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As a westerner closely involved in the project I’m very fond of this design, but as a business person I felt that it was time to poll the audience.  I kindly asked him to get some feedback from some of our contacts.  Some of you recall however that saying the word “feedback” to an artist is often like saying “bath” to a dog.  Though I’ve come to find it’s not really that, it’s that artists have a different feedback system.  They want artists’ feedback, not consumers’ feedback.  I digress, after few days he came back and told me he had asked some 6 people, and they all told him that they liked it a lot, and that they couldn’t hide the expression on their faces just how much they liked it! The seventh person however, who happened to be a very good friend of ours disagreed, she told him that Chinese typically don’t envision fox spirits in this way.

He rode off the comment, citing this particular friend’s frequent negativity.

So we disregarded the one negative review out of seven, and almost went on to place the first sample order.  The night before, I got a gut feeling that maybe I should run the design by some of my other Chinese friends.  I showed it to two people, both of which said the same thing, “This is not something that Chinese people will understand.  It’s a cultural difference in perception, to us the fox is a bit scary, the colors are wrong.”  In other words, they won’t wear it. My artist was trying so hard to explain to me that this is art: some will see and not understand, while some will see and love it.  The most important thing is that is okay with the design.  As a business person I was struggling to explain that this is not art, this is business.  If we were to make any money from anything, our designs need to be appealing to our customers, and the best way to find that out is to poll the audience.

It doesn’t help that Vali is a life-long skate punk, or that he may well be an eccentric genius.  He’s an iconoclast by nature, show him something done a certain way only for the sake of tradition and he’s prone to fly at it like an Angry Bird gunning for a green pig. 

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You could say he flies in the face of tradition

 

Naturally he also questioned the relevancy of my people’s comments. Frustrated I suggested that we put the design on Weibo (the Chinese version of Twitter) and see what the people out there thought about it. These were random people, so if their comments tipped in my favor he said he would consider changing the fox spirit design.  Naturally I won, and naturally he has yet to revisit the concept.

 

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It’s a Pyrrhic victory.

 

I was hoping that he would learn a lesson from what happened. If we want to become a brand, then we have to stop being only product focused and listen to what our target customers like.  People are very willing to give us their opinion, we just have to listen carefully.  My artist however is still an obnoxious little nuisance, but at least I learned a lesson.  I realized that I didn’t need to search for some mysterious arcane business knowledge, or ask seasoned business gurus what to do to succeed.  I realized that I only needed to listen to my customers and do what they told me.  Very soon, we saw the benefits from it.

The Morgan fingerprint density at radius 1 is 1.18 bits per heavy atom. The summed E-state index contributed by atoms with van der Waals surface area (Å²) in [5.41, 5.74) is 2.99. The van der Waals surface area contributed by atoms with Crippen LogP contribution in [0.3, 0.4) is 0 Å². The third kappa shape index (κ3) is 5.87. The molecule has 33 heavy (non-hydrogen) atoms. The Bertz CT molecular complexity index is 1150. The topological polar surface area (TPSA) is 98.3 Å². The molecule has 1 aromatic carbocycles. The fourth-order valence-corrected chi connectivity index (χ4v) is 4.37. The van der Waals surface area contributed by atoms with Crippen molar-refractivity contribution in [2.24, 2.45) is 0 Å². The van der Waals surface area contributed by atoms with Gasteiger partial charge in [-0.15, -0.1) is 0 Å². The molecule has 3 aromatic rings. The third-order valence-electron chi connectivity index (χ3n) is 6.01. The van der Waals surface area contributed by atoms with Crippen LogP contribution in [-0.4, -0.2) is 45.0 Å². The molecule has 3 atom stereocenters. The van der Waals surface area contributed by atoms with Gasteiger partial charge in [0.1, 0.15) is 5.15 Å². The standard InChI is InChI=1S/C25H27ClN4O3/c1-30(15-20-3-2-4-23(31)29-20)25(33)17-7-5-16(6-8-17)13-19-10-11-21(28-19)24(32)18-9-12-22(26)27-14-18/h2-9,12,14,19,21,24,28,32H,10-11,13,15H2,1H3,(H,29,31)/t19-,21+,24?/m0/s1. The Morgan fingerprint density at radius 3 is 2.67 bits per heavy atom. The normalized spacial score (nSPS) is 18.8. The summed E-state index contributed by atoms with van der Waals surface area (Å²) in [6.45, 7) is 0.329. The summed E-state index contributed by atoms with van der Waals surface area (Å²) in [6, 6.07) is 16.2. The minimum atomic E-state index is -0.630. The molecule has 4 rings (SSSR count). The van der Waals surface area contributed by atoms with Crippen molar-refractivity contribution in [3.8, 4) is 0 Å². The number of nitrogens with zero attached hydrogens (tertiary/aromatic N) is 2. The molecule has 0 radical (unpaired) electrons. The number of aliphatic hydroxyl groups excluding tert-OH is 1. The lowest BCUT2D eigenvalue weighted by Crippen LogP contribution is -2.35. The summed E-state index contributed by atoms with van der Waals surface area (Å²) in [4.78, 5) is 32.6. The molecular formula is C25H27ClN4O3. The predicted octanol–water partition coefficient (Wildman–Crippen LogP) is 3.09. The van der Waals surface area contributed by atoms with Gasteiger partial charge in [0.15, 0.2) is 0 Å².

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How to Train Your Artist! A handling and obedience manual for all managers! (Part 1)

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In this week’s blog we’ll discuss some of the techniques and tricks for training and working with artists.  Having an artist can be a fun and rewarding experience.  If not handled in a stern but caring manner however, you might find yourself in a world of trouble, heartache, and frustration.

There are many varieties of artist, but for the purposes of this manual I will be discussing my breed: the short-haired English-American Cartoonist (referred hereafter as short haired EAC).   I will use this post to discuss the characteristics of this peculiar breed and then move on to more general training trips next week.

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           Let’s get this blog on the road!

The short-haired English-American Cartoonist    

Breed Characteristics

The short-haired English-American cartoonist (EAC) is a clever, creative, talented, lively, affectionate, romantic, proud, brave, amusing, merry, devoted and loving cartoonist with a well rounded sense of humor. They are spirited and obedient, careful and amusing, and like many artists enjoy escapist activities such as video games.  Like all cartoonists, they are half-artist, half-writer.  Due to the trans-Atlantic nature of the breed, EACs travel well. Devoted to their sketch books and lampooning everything they disagree with, they can be slightly difficult to train and housebreak, but not impossible.

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Be nice to me and play with me, otherwise I tear up your stuff and doodle everywhere!

Temperament